Each rainwater-filled tank can provide a family with more than a third of their drinking water during the dry season. Drawn from a faucet at the bottom of the tank, water is then poured through a clay filtration system and boiled for cooking or drinking.
 
A local NGO, CasaSito, makes the tough decisions about which families will receive tanks, based on family size, among other factors. Families can help with construction, but the students are in charge. Even before the young engineers get to Guatemala, they have honed their skills at Sunset Canyon Recreation Center, where they have built an almost identical tank to collect rainwater for a vegetable garden.
 
  Women and children no longer have to walk miles every day to collect sometimes dirty water from distant streams.
Over five summers, 17 rainwater catchment tanks have been built, a drop in the bucket compared to the tremendous need there. The good news is that three of those tanks were built by community members trained by the UCLA students, who also created a manual with photos, diagrams and instructions in Spanish.
 
"Our goal has always been for this to be self-sustaining," said Ly, who will head back to Guatemala June 17 — three days after he graduates — to serve as team leader. "We are slowly transitioning the responsibilities to the community." The project not only provides more tanks to families, but provides local jobs funded by the student group and CasaSito. He and his team are hoping to cut the $850 cost of a tank to around $150 by altering the design or using less expensive materials.
 
"They have to apply the engineering they’re learning in school to make a better product," said Antich. "It’s a great learning experience for students entering the working world. I feel very proud about the work that they’ve done and the way that they’ve demonstrated themselves as caring more for others than just for themselves."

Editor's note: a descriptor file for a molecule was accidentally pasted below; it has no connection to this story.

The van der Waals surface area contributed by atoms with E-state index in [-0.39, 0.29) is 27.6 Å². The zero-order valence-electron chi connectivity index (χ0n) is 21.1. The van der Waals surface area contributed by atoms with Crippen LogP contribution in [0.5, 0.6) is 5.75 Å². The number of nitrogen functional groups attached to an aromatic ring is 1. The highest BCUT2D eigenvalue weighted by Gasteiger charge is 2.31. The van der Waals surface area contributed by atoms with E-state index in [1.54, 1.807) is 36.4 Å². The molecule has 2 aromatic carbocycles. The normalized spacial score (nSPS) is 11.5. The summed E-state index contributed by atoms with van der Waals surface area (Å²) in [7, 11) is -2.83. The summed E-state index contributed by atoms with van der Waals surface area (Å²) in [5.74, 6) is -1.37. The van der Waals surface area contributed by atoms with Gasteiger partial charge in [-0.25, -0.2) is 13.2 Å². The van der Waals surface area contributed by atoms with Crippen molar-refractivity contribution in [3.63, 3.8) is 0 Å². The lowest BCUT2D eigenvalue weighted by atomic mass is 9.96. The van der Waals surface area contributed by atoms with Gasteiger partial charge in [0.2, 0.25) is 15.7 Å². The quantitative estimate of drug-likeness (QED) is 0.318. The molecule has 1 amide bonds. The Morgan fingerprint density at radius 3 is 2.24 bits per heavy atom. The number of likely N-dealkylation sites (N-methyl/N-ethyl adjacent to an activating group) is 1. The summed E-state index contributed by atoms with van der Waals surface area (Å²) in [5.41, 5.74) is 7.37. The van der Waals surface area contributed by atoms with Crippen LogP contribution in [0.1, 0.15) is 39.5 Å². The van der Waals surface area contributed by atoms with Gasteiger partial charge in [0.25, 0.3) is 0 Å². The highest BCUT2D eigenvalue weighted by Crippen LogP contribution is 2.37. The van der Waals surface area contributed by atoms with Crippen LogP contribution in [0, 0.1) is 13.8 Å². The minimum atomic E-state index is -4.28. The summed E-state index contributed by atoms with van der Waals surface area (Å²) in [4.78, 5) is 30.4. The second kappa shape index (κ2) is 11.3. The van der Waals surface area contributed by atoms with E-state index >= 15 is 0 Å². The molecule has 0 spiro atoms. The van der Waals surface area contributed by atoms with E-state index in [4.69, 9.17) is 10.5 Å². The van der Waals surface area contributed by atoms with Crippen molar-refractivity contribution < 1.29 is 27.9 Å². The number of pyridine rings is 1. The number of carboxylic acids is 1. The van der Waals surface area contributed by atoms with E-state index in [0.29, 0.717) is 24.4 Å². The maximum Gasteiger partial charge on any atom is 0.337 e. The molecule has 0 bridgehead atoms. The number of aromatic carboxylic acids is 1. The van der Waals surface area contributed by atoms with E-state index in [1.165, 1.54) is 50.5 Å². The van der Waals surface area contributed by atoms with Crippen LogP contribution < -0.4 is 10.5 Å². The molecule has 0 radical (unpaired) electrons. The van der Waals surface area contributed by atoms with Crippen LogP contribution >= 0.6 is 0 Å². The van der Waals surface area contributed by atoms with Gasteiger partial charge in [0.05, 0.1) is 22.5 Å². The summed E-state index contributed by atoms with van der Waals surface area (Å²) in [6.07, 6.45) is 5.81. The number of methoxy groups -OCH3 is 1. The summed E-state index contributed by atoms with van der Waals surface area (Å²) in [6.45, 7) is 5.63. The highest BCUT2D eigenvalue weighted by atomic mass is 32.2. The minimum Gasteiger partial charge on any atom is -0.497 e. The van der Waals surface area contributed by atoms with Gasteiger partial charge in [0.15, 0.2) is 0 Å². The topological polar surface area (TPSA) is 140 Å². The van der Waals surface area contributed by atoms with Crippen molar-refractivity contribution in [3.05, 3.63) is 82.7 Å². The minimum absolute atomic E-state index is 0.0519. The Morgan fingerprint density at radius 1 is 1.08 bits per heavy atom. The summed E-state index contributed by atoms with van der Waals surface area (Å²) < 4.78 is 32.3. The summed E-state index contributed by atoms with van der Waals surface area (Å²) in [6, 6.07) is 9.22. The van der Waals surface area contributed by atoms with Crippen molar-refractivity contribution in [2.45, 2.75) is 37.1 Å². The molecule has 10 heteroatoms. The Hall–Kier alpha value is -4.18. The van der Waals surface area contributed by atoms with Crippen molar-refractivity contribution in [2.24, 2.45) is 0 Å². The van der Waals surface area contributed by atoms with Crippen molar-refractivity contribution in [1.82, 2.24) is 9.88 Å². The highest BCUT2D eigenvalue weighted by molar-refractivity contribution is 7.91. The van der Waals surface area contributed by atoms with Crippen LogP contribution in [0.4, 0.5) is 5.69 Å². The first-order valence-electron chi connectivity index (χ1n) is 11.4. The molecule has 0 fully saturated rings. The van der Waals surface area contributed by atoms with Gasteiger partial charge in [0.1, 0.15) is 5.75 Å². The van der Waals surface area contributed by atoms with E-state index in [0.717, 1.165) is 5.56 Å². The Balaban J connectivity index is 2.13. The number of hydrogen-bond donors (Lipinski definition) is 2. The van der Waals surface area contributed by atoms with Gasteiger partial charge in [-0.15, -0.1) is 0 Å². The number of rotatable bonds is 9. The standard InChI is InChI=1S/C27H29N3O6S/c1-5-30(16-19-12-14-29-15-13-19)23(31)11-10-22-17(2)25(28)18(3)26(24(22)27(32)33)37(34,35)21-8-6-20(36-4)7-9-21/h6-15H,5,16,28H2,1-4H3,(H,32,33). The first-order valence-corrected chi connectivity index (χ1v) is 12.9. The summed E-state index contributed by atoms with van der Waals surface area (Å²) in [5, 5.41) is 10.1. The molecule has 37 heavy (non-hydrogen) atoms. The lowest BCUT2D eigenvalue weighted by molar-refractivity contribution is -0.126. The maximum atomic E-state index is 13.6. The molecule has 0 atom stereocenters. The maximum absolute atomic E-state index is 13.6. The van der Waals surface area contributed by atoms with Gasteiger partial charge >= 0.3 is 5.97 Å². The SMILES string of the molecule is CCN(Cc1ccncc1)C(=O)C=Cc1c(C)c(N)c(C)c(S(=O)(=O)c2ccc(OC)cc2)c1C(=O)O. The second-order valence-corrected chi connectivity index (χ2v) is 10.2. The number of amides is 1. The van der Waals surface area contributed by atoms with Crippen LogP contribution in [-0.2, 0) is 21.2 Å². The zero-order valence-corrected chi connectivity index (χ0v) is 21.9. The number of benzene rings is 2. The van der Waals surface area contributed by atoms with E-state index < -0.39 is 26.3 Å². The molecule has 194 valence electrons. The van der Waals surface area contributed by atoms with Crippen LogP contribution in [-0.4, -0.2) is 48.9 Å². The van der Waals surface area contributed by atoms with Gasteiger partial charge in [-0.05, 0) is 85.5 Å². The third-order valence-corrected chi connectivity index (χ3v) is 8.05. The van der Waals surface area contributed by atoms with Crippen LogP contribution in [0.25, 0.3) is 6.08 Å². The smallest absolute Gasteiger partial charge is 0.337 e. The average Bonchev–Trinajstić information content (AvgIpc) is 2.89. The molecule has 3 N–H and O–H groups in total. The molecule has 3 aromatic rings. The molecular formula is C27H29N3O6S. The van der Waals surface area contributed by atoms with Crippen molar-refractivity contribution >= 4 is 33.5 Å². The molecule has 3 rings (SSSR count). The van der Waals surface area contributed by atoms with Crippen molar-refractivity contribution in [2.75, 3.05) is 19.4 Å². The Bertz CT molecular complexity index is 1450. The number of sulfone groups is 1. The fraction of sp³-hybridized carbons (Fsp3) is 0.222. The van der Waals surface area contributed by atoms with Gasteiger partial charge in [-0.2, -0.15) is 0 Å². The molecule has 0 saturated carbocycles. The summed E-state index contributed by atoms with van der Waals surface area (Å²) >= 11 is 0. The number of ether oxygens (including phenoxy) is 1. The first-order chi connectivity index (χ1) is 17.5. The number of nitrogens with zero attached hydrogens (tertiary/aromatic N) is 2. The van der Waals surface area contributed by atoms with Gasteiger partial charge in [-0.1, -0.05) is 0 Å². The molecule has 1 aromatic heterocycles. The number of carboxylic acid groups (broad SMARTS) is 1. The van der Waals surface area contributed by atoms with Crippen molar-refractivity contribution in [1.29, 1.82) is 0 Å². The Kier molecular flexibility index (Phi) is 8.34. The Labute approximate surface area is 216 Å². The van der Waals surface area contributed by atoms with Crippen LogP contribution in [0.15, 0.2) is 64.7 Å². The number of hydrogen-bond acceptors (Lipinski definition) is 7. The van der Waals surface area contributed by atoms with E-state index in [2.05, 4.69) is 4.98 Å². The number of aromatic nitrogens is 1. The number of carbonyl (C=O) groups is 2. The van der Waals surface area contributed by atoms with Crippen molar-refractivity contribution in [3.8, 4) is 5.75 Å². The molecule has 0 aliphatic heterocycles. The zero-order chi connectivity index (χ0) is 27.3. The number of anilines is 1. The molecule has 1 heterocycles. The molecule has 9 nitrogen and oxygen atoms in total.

Ly said he has learned much about project management and teamwork as well as fundraising: He has raised more than $12,000 to help cover costs of construction, travel and lodging for this summer’s project by giving presentations to rotary clubs and professional organizations.
 
But even more important, said Ly, is the satisfaction he receives from helping others. "I do it mainly for the families," he said. "We in the United States have so much. We just have to figure out how we can help people in places that aren’t as fortunate as us."
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UCLA's Engineers Without Borders also built a medical clinic and are currently working on a schoolhouse in Thailand, as well as doing sanitation, education and development projects in Nicaragua